Is it legal to give somebody a carbon copy of a contract that does not have all the info on it that the original top page has?

Asked about 2 years ago - Newark, CA

I signed a contract with a Real Estate guru. It said that I would recieve 6 months of one on one mentoring. The company called to sell me menotoring service. I said I had already paid for that service. At my insistence they pulled my original contract and offered the service for one month. My copy does not have any of the info on it. When I took my copy of the contract I did not examine it because I thought a copy would have ALL the same info as the original. Please help. Thank you very much. Jackie

Attorney answers (3)

  1. Clauson Timothy Smoot

    Contributor Level 10


    Lawyers agree

    Best Answer
    chosen by asker

    Answered . Whether giving you an incomplete copy is legal or not depends on the intent and whether they are willing to honor the original contract as signed. If they gave you an incomplete copy to defraud you by getting you to pay for something they were not going to provide, that is fraud and illegal. I suggest that you ask to see the original contract that you signed. If the Agreement that you signed and the parties agreed to included 6 months mentoring then their failure to give you that is a breach of contract. If you cannot work out a business deal then you are left with litigation which is a lousy option.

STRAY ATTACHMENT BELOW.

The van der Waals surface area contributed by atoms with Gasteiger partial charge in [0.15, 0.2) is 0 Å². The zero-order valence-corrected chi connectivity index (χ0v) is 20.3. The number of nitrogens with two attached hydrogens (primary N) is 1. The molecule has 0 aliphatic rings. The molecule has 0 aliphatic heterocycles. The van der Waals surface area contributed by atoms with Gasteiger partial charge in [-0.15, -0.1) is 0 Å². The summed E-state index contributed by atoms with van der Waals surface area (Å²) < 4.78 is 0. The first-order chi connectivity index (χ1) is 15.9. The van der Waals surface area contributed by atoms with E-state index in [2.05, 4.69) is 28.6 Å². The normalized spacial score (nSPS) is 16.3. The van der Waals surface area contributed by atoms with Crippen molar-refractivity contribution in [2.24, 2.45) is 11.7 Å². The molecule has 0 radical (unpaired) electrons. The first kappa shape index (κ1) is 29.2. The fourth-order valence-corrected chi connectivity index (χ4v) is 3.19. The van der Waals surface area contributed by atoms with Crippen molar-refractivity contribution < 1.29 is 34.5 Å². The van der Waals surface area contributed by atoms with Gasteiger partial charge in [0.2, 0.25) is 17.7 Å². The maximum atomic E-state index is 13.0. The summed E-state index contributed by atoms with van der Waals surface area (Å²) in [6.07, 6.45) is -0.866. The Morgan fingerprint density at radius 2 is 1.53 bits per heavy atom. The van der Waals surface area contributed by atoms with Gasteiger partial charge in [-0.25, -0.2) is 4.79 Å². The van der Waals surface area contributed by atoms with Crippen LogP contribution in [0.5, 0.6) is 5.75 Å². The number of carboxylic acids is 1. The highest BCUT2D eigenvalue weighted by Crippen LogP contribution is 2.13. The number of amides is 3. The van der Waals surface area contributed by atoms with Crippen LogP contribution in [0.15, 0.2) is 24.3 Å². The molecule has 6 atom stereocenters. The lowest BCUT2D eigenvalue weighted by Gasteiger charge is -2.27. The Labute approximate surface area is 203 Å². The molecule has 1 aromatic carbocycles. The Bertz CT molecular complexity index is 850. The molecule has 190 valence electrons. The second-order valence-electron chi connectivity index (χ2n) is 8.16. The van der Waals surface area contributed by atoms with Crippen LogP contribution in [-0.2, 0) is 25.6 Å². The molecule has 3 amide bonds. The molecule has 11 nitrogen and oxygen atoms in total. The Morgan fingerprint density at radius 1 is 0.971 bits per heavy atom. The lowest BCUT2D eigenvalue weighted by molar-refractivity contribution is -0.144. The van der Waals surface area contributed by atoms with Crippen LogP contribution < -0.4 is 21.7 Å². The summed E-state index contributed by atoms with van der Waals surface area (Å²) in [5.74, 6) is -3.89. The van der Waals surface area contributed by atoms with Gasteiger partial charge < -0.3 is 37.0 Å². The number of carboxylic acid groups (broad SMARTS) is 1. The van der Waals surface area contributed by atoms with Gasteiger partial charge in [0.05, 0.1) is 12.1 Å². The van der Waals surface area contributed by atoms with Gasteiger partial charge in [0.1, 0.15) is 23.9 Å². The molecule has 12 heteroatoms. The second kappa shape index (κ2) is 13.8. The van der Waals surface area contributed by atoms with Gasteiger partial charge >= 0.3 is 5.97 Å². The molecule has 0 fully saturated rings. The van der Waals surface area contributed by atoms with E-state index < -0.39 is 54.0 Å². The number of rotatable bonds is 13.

2. Frank Wei-Hong Chen

    Contributor Level 20


    Lawyers agree

    Answered . I think the question is not so much whether it is "legal" but rather which version of the contract is enforceable. The other party cannot unilaterally modify a written contract without your consent.

    Frank W. Chen has been licensed to practice law in California since 1988. The information presented here is... more
  3. Dave Bahr

    Contributor Level 16


    Lawyer agrees

    Answered . I agree that the main question is which document constitutes the enforceable contract. The effort of one party to alter the terms on a contract unilaterally can be seen as evidence in a dispute over the primary issue of which document is binding, but it is not, generally speaking, "illegal" in the sense of violating a section of the criminal code (although certain facts that are not present in your question possibly could). You may want to talk to a lawyer to get a sense of your options. Good luck.

    I have been licensed to practice in the State of Oregon since 1990. I am not offering legal advice regarding your... more

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